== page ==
I wanted the HD plan F I think that closes to new enrollment on Jan 1 2020 but my agent who owns a big agency said he has almost no one on this plan and in this state it's pretty low enrollment which made me concerned about big premium jumps as the plan members age out and die.
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Old 09-10-2018, 01:48 PM   #10
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My DGF has Medicare Advantage and is happy with it.
Shokwave - the network in Florida as you know is extensive and it is no different with Medicare Advantage.
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Old 09-10-2018, 02:03 PM   #11
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Plan G.
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Old 09-10-2018, 02:12 PM   #12
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Plan G.

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Old 09-10-2018, 02:41 PM   #13
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I'm in line to make the switch in a couple of months and I'm in California. No way would I allow an insurance company to limit my selections to a bunch of second and third tier yahoos so no Advantage plan for me. I'm probably going to go with AARP Plan F unless someone convinces me to go with Plan G. The costs of all these plans are so low in comparison to what I'm paying now in premiums for the pre-Medicare retiree policy, I just don't care. The only issue for me is the Plan D choice. Irrelevant today, but who is the easiest to work with when you need the million dollar cancer drug? Go low tier today and switch to a more comprehensive plan when I'm older and sicker?
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Old 09-10-2018, 03:14 PM   #14
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Helped an older relative signup for Plan G (& Plan B, plus a drug plan) this spring.

Since it kicked in (July 1) they've been in the hospital for over a week, rehab facility for longer, and now rehab is talking about a skilled nursing placement, probably on Hospice.

I think they're going to be very glad they went with Plan G.
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Old 09-10-2018, 05:31 PM   #15
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My wife is on a Medicare Advantage plan from United Health, sponsored by AARP. It includes all our doctors and, unusually, has the same copay for in-network and out-of-network - just the OOP limits are different. It's also cheap - she is paying $81/mo for it.

The pharmacy coverage is a bit weird. The medication she is on long-term is zero cost, when using their mail-order pharmacy. But she had to pay $45 for a Shingrix shot (I paid zero) and another medication her dermatologist suggested is not covered at all (but my plan doesn't cover it either.) I am not yet of Medicare age.

We decided against Medigap because we travel a lot.
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Old 09-10-2018, 05:34 PM   #16
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My wife is on a Medicare Advantage plan from United Health, sponsored by AARP. It includes all our doctors and, unusually, has the same copay for in-network and out-of-network - just the OOP limits are different. It's also cheap - she is paying $81/mo for it.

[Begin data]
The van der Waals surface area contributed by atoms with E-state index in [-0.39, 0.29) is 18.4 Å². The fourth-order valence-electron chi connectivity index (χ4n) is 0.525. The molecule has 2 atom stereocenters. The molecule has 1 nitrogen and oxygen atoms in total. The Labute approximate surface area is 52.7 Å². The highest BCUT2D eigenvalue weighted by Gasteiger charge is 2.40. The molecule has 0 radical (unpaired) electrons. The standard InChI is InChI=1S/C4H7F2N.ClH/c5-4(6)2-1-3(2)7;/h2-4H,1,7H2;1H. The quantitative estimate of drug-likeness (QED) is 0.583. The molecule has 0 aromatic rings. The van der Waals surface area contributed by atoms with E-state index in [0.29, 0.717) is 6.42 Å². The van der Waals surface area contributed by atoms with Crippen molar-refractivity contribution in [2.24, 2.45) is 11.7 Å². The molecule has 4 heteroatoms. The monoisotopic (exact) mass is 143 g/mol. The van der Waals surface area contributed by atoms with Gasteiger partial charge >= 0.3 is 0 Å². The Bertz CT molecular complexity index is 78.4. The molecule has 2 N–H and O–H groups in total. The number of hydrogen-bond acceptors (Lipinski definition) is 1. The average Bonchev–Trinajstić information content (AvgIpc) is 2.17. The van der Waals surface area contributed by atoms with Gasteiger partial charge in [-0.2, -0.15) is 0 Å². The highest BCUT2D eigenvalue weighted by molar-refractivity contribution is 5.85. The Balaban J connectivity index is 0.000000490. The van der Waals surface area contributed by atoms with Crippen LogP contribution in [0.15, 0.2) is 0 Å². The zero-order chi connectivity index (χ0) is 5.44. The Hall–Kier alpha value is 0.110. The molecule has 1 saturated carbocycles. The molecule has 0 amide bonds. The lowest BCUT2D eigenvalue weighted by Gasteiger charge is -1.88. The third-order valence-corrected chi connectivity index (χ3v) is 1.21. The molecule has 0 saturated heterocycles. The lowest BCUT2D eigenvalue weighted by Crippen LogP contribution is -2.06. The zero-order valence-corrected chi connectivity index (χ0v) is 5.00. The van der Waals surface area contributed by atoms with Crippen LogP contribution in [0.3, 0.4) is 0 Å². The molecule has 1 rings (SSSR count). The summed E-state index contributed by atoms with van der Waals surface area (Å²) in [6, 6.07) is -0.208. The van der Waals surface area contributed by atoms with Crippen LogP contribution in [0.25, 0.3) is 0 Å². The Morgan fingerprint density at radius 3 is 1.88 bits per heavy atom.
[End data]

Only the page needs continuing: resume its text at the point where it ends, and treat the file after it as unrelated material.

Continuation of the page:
The pharmacy coverage is a bit weird. The medication she is on long-term is zero cost, when using their mail-order pharmacy. But she had to pay $45 for a Shingrix shot (I paid zero) and another medication her dermatologist suggested is not covered at all (but my plan doesn't cover it either.) I am not yet of Medicare age.

We decided against Medigap because we travel a lot.
I'm confused this info seems backwards if you travel you want Medigap.
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Old 09-10-2018, 05:49 PM   #17
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We are on Medicare Advantage and are quite happy with it. One thing you have to be aware of if you, like DW, are on a lot of meds.
There is a thing called the "Doughnut Hole" The numbers are old , but the concept is the same.

In 2010, basic Medicare Part D coverage works like this:
  • You pay out-of-pocket for monthly Part D premiums all year.
  • You pay 100% of your drug costs until you reach the $310 deductible amount.
  • After reaching the deductible, you pay 25% of the cost of your drugs, while the Part D plan pays the rest, until the total you and your plan spend on your drugs reaches $2,800.
  • Once you reach this limit, you have hit the coverage gap referred to as the “donut hole,” and you are now responsible for the full cost of your drugs until the total you have spent for your drugs reaches the yearly out-of-pocket spending limit of $4,550.
  • After this yearly spending limit, you are only responsible for a small amount of the cost, usually 5% of the cost of your drugs.
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Old 09-10-2018, 06:25 PM   #18
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I'm confused this info seems backwards if you travel you want Medigap.
+1

As a 6-month snowbird, I would only consider a Medigap plan.

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Old 09-10-2018, 07:37 PM   #19
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Medigap Plan N for us.
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Old 09-10-2018, 07:51 PM   #20
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Medigap Plan N for us.
OK, I've gotta ask. Most everyone goes with F or G - what is the special appeal of N?